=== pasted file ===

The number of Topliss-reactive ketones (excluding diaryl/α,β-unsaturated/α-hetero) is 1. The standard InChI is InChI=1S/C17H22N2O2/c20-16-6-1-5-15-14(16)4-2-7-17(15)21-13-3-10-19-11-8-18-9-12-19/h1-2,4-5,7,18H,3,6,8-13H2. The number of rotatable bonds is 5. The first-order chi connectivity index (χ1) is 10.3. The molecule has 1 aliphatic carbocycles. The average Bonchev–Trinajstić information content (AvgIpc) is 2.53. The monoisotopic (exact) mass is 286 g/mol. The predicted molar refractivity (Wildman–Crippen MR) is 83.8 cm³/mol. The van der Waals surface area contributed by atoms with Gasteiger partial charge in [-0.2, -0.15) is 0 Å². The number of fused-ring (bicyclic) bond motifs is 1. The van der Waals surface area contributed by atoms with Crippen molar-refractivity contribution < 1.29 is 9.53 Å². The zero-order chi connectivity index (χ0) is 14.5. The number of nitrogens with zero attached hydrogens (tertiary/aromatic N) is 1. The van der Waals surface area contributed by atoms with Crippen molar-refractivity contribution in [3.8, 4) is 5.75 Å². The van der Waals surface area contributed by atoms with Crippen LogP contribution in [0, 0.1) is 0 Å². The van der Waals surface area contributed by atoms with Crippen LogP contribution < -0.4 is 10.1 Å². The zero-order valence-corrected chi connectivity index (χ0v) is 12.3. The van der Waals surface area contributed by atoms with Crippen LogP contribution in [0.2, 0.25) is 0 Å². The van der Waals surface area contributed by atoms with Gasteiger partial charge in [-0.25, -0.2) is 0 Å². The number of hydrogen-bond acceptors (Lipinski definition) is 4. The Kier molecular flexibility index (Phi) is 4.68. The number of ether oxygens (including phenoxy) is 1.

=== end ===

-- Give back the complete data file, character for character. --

The number of Topliss-reactive ketones (excluding diaryl/α,β-unsaturated/α-hetero) is 1. The standard InChI is InChI=1S/C17H22N2O2/c20-16-6-1-5-15-14(16)4-2-7-17(15)21-13-3-10-19-11-8-18-9-12-19/h1-2,4-5,7,18H,3,6,8-13H2. The number of rotatable bonds is 5. The first-order chi connectivity index (χ1) is 10.3. The molecule has 1 aliphatic carbocycles. The average Bonchev–Trinajstić information content (AvgIpc) is 2.53. The monoisotopic (exact) mass is 286 g/mol. The predicted molar refractivity (Wildman–Crippen MR) is 83.8 cm³/mol. The van der Waals surface area contributed by atoms with Gasteiger partial charge in [-0.2, -0.15) is 0 Å². The number of fused-ring (bicyclic) bond motifs is 1. The van der Waals surface area contributed by atoms with Crippen molar-refractivity contribution < 1.29 is 9.53 Å². The zero-order chi connectivity index (χ0) is 14.5. The number of nitrogens with zero attached hydrogens (tertiary/aromatic N) is 1. The van der Waals surface area contributed by atoms with Crippen molar-refractivity contribution in [3.8, 4) is 5.75 Å². The van der Waals surface area contributed by atoms with Crippen LogP contribution in [0, 0.1) is 0 Å². The van der Waals surface area contributed by atoms with Crippen LogP contribution < -0.4 is 10.1 Å². The zero-order valence-corrected chi connectivity index (χ0v) is 12.3. The van der Waals surface area contributed by atoms with Crippen LogP contribution in [0.2, 0.25) is 0 Å². The van der Waals surface area contributed by atoms with Gasteiger partial charge in [-0.25, -0.2) is 0 Å². The number of hydrogen-bond acceptors (Lipinski definition) is 4. The Kier molecular flexibility index (Phi) is 4.68. The number of ether oxygens (including phenoxy) is 1.